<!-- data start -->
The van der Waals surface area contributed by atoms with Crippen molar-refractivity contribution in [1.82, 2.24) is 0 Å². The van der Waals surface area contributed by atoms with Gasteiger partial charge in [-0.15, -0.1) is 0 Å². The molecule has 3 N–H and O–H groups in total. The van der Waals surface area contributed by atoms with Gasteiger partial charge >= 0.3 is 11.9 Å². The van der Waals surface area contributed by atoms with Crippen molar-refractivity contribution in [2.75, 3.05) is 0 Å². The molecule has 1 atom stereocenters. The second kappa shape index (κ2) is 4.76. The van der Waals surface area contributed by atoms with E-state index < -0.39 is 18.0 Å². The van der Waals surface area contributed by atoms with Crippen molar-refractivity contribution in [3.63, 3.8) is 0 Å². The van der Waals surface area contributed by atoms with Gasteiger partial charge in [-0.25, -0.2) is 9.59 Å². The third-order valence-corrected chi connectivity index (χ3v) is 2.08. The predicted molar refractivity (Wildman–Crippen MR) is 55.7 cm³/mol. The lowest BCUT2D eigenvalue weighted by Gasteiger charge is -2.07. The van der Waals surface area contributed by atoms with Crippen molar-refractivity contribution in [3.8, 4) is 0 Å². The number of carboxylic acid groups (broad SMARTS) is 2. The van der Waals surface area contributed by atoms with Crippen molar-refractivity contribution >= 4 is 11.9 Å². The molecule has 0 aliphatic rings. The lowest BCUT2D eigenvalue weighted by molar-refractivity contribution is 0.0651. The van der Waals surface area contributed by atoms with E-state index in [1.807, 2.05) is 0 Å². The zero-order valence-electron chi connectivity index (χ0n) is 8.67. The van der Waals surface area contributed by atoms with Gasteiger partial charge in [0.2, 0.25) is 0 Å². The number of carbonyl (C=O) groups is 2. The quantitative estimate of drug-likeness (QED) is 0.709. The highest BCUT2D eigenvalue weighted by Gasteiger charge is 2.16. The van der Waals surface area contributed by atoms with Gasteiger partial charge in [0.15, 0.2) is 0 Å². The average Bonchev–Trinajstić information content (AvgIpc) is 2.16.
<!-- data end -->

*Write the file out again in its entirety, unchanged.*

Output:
The van der Waals surface area contributed by atoms with Crippen molar-refractivity contribution in [1.82, 2.24) is 0 Å². The van der Waals surface area contributed by atoms with Gasteiger partial charge in [-0.15, -0.1) is 0 Å². The molecule has 3 N–H and O–H groups in total. The van der Waals surface area contributed by atoms with Gasteiger partial charge >= 0.3 is 11.9 Å². The van der Waals surface area contributed by atoms with Crippen molar-refractivity contribution in [2.75, 3.05) is 0 Å². The molecule has 1 atom stereocenters. The second kappa shape index (κ2) is 4.76. The van der Waals surface area contributed by atoms with E-state index < -0.39 is 18.0 Å². The van der Waals surface area contributed by atoms with Crippen molar-refractivity contribution in [3.63, 3.8) is 0 Å². The van der Waals surface area contributed by atoms with Gasteiger partial charge in [-0.25, -0.2) is 9.59 Å². The third-order valence-corrected chi connectivity index (χ3v) is 2.08. The predicted molar refractivity (Wildman–Crippen MR) is 55.7 cm³/mol. The lowest BCUT2D eigenvalue weighted by Gasteiger charge is -2.07. The van der Waals surface area contributed by atoms with Crippen molar-refractivity contribution in [3.8, 4) is 0 Å². The number of carboxylic acid groups (broad SMARTS) is 2. The van der Waals surface area contributed by atoms with Crippen molar-refractivity contribution >= 4 is 11.9 Å². The molecule has 0 aliphatic rings. The lowest BCUT2D eigenvalue weighted by molar-refractivity contribution is 0.0651. The van der Waals surface area contributed by atoms with E-state index in [1.807, 2.05) is 0 Å². The zero-order valence-electron chi connectivity index (χ0n) is 8.67. The van der Waals surface area contributed by atoms with Gasteiger partial charge in [0.2, 0.25) is 0 Å². The number of carbonyl (C=O) groups is 2. The quantitative estimate of drug-likeness (QED) is 0.709. The highest BCUT2D eigenvalue weighted by Gasteiger charge is 2.16. The van der Waals surface area contributed by atoms with Gasteiger partial charge in [0.15, 0.2) is 0 Å². The average Bonchev–Trinajstić information content (AvgIpc) is 2.16.